In 1996 I won Fox Kids' Create a Video Game Sweepstakes, one of those contests they announced on the Fox network in between Spider Man and X-Men cartoons. The sweepstakes gave one grand prize winner the chance to live every gamer's dream: a trip to Sega headquarters where they'd get to design their own Genesis game.
As a 13-year-old nerd, I should've been thrilled about winning the contest. But one thing kept me from enjoying my victory fully, or at all really: my mom and current stepdad were getting a divorce.
The divorce, my mom's second after leaving my dad, was pretty traumatic for me. Maybe it was all the fighting, or trying to figure out how two Jehovah's Witnesses, supposedly on a mission to save the world, couldn't even save their own marriage. The discomfort was so intense that my soul seemed to leave my body, until I was watching myself from a 2D sidescrolling perspective.
Fortunately, instead of letting the trauma wreck my life, I used it as inspiration. A lot of great art comes from adversity, so I figured that video games, which are a thousand times better than art, might benefit from it as well. That's why I ended up using my mom's divorce as the subject of the game Sega and I made.
Your mom and stepdad are yelling and throwing things at each other. While this level is mostly non-interactive, pushing random buttons will occasionally affect the volume of the yelling or the type of objects thrown, making you think you're responsible for the fight somehow.
You and your mom are in a car being chased on foot by your stepdad. This level uses an altered palette and weird distortion effects to reflect how surreal the scene feels. Press the B button every few seconds to tell yourself this is just a bad dream.
In this splitscreen level your mom and stepdad are fighting on one half of the screen while you're playing the Genesis game Midnight Resistance on the other, trying to make the explosions in the game drown out the sound of your mom yelling and throwing your stepdad's stuff down the stairs.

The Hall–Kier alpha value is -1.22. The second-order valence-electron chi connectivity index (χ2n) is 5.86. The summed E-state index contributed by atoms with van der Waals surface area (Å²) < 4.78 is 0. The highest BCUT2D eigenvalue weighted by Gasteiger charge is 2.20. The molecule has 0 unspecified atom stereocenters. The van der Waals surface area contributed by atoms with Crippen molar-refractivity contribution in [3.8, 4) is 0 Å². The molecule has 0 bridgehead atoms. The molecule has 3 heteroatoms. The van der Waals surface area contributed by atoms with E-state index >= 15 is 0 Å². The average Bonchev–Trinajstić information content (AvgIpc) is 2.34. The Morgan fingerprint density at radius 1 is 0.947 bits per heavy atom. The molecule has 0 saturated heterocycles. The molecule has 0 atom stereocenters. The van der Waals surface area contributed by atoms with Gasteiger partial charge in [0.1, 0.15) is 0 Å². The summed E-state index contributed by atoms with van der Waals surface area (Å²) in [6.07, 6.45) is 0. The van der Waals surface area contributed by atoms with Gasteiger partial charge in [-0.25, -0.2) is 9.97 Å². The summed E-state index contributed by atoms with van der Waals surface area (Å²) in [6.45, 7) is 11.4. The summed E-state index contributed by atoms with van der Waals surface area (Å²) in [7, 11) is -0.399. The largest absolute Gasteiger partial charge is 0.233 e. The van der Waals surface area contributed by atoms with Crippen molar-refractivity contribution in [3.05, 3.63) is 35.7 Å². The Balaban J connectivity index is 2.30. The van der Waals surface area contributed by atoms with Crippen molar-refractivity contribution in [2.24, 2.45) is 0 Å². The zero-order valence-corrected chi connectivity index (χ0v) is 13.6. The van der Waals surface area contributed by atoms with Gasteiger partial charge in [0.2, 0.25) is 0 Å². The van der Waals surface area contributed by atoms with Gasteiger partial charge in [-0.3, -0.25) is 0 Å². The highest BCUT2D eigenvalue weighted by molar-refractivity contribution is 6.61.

Your mom and stepdad are going at it again, so you call your dad and try to get him to come pick you up so you can spend the night at his house. Pick your sentences from a multiple-choice menu, trying to select the ones that inspire the most pathos. In part 2 of this level you're reading magazines at your dad's house and have to guide your eyes across the page while avoiding the white space in the margins, where all your bad thoughts and memories project themselves.
Your mom says she's quitting the Jehovah's Witnesses because of a dispute with the church over her divorce. This gives you a nightmare where you go to hell, which is exactly like your current home except with flames in the background. You have to end the nightmare by killing yourself, either by jumping out the apartment window or finding that knife your stepdad keeps telling your mom he's going to stab her with and stabbing yourself with it.
Your mom's constant yelling and erratic behavior has given you an intense fear of women, making you question your sexuality. This level is similar to the slot machine minigame in Super Mario Brothers 3, except you have to line up three segments of a human body to determine what sex - man, woman or trans person - you'll be attracted to for the rest of your life.
Several years later, you're trying to keep your memories of the divorce repressed. This level resembles Breakout except the paddle is in the middle of the screen and the goal is to keep the ball (your memories) from breaking through the wall (your mental defenses). This task is complicated by the paddle's tiny size and the wall's low number of bricks, which can only be replaced by special powerups or therapy sessions.
One roommate's art-fueled movement goes terribly wrong.
Emma Stone was the most paranoid person I had ever met. In private she wore a full suit of medieval armor at all times, visor down.
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